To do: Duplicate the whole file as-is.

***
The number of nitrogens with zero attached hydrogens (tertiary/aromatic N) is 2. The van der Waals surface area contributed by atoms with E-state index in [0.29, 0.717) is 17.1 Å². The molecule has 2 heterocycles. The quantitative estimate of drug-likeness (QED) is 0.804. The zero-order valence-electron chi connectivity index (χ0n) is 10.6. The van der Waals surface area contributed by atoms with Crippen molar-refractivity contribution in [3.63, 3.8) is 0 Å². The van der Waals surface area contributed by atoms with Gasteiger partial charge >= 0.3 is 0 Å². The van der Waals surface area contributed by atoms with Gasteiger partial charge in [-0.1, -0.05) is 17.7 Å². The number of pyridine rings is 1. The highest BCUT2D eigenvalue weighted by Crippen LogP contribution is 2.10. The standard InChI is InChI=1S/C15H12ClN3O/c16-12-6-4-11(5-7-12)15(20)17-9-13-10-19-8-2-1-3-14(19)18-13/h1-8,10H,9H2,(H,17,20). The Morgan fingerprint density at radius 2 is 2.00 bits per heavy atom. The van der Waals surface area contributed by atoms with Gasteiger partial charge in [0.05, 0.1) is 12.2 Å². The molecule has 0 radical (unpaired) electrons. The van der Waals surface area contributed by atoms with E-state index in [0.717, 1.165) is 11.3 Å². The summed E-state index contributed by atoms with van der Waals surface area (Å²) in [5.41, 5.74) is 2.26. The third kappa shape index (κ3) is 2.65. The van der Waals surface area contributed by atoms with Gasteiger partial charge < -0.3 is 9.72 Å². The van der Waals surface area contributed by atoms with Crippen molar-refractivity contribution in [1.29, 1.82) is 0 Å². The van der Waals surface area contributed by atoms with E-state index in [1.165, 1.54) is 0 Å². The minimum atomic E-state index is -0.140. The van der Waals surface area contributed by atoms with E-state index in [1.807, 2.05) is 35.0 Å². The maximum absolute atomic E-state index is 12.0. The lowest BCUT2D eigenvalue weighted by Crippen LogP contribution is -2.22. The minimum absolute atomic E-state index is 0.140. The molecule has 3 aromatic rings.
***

The number of nitrogens with zero attached hydrogens (tertiary/aromatic N) is 2. The van der Waals surface area contributed by atoms with E-state index in [0.29, 0.717) is 17.1 Å². The molecule has 2 heterocycles. The quantitative estimate of drug-likeness (QED) is 0.804. The zero-order valence-electron chi connectivity index (χ0n) is 10.6. The van der Waals surface area contributed by atoms with Crippen molar-refractivity contribution in [3.63, 3.8) is 0 Å². The van der Waals surface area contributed by atoms with Gasteiger partial charge >= 0.3 is 0 Å². The van der Waals surface area contributed by atoms with Gasteiger partial charge in [-0.1, -0.05) is 17.7 Å². The number of pyridine rings is 1. The highest BCUT2D eigenvalue weighted by Crippen LogP contribution is 2.10. The standard InChI is InChI=1S/C15H12ClN3O/c16-12-6-4-11(5-7-12)15(20)17-9-13-10-19-8-2-1-3-14(19)18-13/h1-8,10H,9H2,(H,17,20). The Morgan fingerprint density at radius 2 is 2.00 bits per heavy atom. The van der Waals surface area contributed by atoms with Gasteiger partial charge in [0.05, 0.1) is 12.2 Å². The molecule has 0 radical (unpaired) electrons. The van der Waals surface area contributed by atoms with E-state index in [0.717, 1.165) is 11.3 Å². The summed E-state index contributed by atoms with van der Waals surface area (Å²) in [5.41, 5.74) is 2.26. The third kappa shape index (κ3) is 2.65. The van der Waals surface area contributed by atoms with Gasteiger partial charge < -0.3 is 9.72 Å². The van der Waals surface area contributed by atoms with Crippen molar-refractivity contribution in [1.29, 1.82) is 0 Å². The van der Waals surface area contributed by atoms with E-state index in [1.165, 1.54) is 0 Å². The minimum atomic E-state index is -0.140. The van der Waals surface area contributed by atoms with E-state index in [1.807, 2.05) is 35.0 Å². The maximum absolute atomic E-state index is 12.0. The lowest BCUT2D eigenvalue weighted by Crippen LogP contribution is -2.22. The minimum absolute atomic E-state index is 0.140. The molecule has 3 aromatic rings.